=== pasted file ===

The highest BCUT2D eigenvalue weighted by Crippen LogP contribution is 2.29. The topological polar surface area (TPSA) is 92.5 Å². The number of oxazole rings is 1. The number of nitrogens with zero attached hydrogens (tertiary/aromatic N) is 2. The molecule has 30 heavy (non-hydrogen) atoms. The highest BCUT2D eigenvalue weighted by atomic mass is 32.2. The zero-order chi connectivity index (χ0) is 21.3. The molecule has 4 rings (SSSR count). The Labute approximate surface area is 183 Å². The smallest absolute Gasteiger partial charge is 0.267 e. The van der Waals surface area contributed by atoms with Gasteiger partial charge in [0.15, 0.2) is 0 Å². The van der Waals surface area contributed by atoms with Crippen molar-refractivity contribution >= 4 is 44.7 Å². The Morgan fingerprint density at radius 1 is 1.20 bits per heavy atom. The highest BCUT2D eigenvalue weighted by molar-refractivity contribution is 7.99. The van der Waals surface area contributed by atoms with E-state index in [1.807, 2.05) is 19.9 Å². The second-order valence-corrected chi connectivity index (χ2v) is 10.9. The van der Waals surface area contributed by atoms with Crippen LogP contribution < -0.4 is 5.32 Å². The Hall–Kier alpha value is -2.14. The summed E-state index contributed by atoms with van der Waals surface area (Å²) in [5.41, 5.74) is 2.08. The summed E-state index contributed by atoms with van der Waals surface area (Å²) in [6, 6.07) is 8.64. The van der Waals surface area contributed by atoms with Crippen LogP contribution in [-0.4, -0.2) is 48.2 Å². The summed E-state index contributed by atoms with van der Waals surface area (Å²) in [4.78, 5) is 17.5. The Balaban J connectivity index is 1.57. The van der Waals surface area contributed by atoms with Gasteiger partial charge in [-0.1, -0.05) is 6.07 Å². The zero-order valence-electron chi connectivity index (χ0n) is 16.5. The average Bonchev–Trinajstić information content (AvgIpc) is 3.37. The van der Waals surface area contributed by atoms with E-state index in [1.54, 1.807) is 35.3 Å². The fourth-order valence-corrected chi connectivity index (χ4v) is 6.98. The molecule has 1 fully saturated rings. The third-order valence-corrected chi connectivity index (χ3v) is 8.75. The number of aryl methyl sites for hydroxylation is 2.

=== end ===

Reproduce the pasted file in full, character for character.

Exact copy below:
The highest BCUT2D eigenvalue weighted by Crippen LogP contribution is 2.29. The topological polar surface area (TPSA) is 92.5 Å². The number of oxazole rings is 1. The number of nitrogens with zero attached hydrogens (tertiary/aromatic N) is 2. The molecule has 30 heavy (non-hydrogen) atoms. The highest BCUT2D eigenvalue weighted by atomic mass is 32.2. The zero-order chi connectivity index (χ0) is 21.3. The molecule has 4 rings (SSSR count). The Labute approximate surface area is 183 Å². The smallest absolute Gasteiger partial charge is 0.267 e. The van der Waals surface area contributed by atoms with Gasteiger partial charge in [0.15, 0.2) is 0 Å². The van der Waals surface area contributed by atoms with Crippen molar-refractivity contribution >= 4 is 44.7 Å². The Morgan fingerprint density at radius 1 is 1.20 bits per heavy atom. The highest BCUT2D eigenvalue weighted by molar-refractivity contribution is 7.99. The van der Waals surface area contributed by atoms with E-state index in [1.807, 2.05) is 19.9 Å². The second-order valence-corrected chi connectivity index (χ2v) is 10.9. The van der Waals surface area contributed by atoms with Crippen LogP contribution < -0.4 is 5.32 Å². The Hall–Kier alpha value is -2.14. The summed E-state index contributed by atoms with van der Waals surface area (Å²) in [5.41, 5.74) is 2.08. The summed E-state index contributed by atoms with van der Waals surface area (Å²) in [6, 6.07) is 8.64. The van der Waals surface area contributed by atoms with Crippen LogP contribution in [-0.4, -0.2) is 48.2 Å². The summed E-state index contributed by atoms with van der Waals surface area (Å²) in [4.78, 5) is 17.5. The Balaban J connectivity index is 1.57. The van der Waals surface area contributed by atoms with Gasteiger partial charge in [-0.1, -0.05) is 6.07 Å². The zero-order valence-electron chi connectivity index (χ0n) is 16.5. The average Bonchev–Trinajstić information content (AvgIpc) is 3.37. The van der Waals surface area contributed by atoms with E-state index in [1.54, 1.807) is 35.3 Å². The fourth-order valence-corrected chi connectivity index (χ4v) is 6.98. The molecule has 1 fully saturated rings. The third-order valence-corrected chi connectivity index (χ3v) is 8.75. The number of aryl methyl sites for hydroxylation is 2.